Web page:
Have you ever wondered what it’s like to travel alone? I did all the time, and it was an item on my bucket list. When given the opportunity to do so, I chose a country where I could get my feet wet. I needed to end up in the Asia region, so I stuck within that vicinity and these were my options:
- South Korea
I ended up choosing Singapore, because the extra flight between Singapore and Myanmar didn’t cost me anything, and with the time I had, I felt like I could fully explore this country in 3 days. Click here for the itinerary.
When I say solo trip, I mean no one was flying with me and no one was expecting me on the other end (for work or for personal). I was on my own to get to and from places, and it was up to me to figure out my schedule (or lack there of).
Is solo traveling all it’s cracked up to be?
Yes and then a bag of chips! I absolutely loved it. I went at my own pace. If I wanted to examine an art piece longer than average, I didn’t have to ask someone to wait for me. If I wanted to step into a coffee shop, because I wanted air conditioning, I didn’t feel guilty for taking time away from else’s trip. And if I wanted to sit around and people watch, I didn’t have to wonder if my group was bored.
You get to experience YOUR vacation. Let’s face it- Every one defines a vacation in his/her own terms. Some people like lounging by the pool side, being catered drinks every 15 minutes. Others want to bungee jump off of a bridge over a river full of crocodiles (not me). On the hand, you have people like myself, that just prefer to wander the streets and to surreptitiously stumble upon hidden gems.
Also, you get really comfortable with being alone, which isn’t difficult for me. I like my solitude. When I was in Singapore, I was more disconnected than usual. I don’t get a SIM card when I travel, so I was removed from social media and texting. I only texted when I had WiFi, which was at the Airbnb and the coffee shops. Other than that, I only had my mind to encapsulate the welcomed moments. I found those to be the most precious memories.
Lastly, you tap into your resourcefulness. I’d like to think that I’m naturally a resourceful person, but nothing tests it more when you zero local connections and few tools to assist you. I had times where I had to find outlets, ask people for help and find energy to walk. Luckily, when you’re on vacation, there’s no time pressure, so I could calmly solve those obstacles. But when you do things on your own- no matter how small- you gain a sense of pride and grow your confidence.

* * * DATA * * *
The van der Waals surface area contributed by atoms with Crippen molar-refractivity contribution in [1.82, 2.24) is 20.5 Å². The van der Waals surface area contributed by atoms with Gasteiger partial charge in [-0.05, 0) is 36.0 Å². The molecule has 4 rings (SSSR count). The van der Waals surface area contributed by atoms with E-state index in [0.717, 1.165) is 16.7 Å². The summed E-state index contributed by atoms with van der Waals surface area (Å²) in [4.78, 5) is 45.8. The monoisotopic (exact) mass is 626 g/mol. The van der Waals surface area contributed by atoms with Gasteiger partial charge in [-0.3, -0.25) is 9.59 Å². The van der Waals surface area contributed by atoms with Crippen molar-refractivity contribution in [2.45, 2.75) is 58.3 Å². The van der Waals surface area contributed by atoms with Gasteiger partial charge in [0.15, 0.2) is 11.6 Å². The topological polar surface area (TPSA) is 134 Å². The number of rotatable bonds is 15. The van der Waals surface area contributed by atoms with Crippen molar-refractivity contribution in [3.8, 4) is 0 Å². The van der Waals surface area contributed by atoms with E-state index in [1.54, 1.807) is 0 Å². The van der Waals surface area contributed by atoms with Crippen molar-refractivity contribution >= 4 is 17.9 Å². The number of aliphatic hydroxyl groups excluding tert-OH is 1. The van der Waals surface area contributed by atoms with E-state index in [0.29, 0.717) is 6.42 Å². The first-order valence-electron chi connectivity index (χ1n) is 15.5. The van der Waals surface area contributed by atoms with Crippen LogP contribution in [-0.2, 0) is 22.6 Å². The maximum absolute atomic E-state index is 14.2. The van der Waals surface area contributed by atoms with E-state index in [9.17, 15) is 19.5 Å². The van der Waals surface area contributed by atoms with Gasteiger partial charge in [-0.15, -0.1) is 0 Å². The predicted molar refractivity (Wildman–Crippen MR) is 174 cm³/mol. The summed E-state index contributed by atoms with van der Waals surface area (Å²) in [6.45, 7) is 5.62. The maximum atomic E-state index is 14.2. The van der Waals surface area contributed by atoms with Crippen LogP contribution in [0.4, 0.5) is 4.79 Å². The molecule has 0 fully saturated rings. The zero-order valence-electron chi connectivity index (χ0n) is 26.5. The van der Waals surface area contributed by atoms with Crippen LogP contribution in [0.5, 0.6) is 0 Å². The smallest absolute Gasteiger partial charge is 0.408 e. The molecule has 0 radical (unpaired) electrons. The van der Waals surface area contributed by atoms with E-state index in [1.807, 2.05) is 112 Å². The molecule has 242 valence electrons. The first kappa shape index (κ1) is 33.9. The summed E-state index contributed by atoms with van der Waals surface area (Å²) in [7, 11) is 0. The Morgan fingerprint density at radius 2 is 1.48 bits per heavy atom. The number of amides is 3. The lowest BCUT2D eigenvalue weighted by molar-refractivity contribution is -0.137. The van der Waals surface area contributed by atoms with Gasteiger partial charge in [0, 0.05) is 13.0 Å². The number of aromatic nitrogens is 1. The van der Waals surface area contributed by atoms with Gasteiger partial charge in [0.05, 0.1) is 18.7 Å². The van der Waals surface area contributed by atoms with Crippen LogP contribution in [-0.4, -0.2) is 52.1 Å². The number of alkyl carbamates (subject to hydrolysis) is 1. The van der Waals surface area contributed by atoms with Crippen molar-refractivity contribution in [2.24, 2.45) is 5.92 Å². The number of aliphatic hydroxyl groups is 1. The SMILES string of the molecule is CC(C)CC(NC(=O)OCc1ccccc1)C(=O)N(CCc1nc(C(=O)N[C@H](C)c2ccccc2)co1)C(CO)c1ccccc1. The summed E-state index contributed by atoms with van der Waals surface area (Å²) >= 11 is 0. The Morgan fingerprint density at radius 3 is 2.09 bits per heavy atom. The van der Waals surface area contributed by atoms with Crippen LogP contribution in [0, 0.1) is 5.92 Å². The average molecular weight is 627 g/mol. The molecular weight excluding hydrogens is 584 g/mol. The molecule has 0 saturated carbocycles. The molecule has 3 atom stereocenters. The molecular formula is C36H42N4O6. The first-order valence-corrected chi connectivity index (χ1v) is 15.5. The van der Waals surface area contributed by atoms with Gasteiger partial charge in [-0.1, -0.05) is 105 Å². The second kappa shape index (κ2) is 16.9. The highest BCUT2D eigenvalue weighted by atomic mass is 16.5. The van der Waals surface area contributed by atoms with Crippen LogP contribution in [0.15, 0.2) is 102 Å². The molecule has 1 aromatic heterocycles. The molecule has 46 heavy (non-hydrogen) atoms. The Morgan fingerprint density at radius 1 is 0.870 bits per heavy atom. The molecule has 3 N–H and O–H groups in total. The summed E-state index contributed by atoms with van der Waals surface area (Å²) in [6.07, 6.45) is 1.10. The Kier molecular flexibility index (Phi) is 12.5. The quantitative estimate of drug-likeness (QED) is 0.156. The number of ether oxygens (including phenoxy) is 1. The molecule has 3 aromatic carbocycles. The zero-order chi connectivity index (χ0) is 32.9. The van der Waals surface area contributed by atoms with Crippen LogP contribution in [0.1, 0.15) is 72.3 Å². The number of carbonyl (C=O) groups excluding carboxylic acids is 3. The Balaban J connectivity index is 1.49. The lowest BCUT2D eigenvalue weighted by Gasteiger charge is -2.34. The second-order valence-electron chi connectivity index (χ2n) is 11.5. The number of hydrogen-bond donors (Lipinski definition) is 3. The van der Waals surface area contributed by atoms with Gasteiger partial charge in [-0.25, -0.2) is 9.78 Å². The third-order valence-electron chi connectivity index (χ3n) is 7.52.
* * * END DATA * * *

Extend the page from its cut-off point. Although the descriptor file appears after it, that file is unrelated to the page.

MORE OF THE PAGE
Of course, there are down sides as well to traveling alone. There were so many times where I would relay my trip to My. Lumberjack and my parents. As I would tell them and share my pictures, I wished they had the opportunity to experience those moments with me. I knew how much fun it was and I wanted them to have the same amount of fun. Also, it’s always nice to have another brain to help you when needed and another ear to listen to you when you get an idea.
Even with the negative, I would travel alone again due to the positive time I had. Granted, Singapore is a great country for first solo travelers: 1) English is a common language, 2) MRT (train line) is so easy to use and 3) almost every cafe had free WiFi. I’m not going to give myself a feverishly pat on the back, because I didn’t take any big risks. A big risk to me is going to a remote village in the Middle East and the jeep accidentally drove away without me.
Nonetheless, after knowing I can do this, I’ll probably travel alone again to either a less modern place, a non-English speaking country, a longer period or all three. Who knows? You’ll find out when and where, once I’m in the mood to book another one of these solo trips.
Would you dare travel on your own for leisure? If so, where would you go?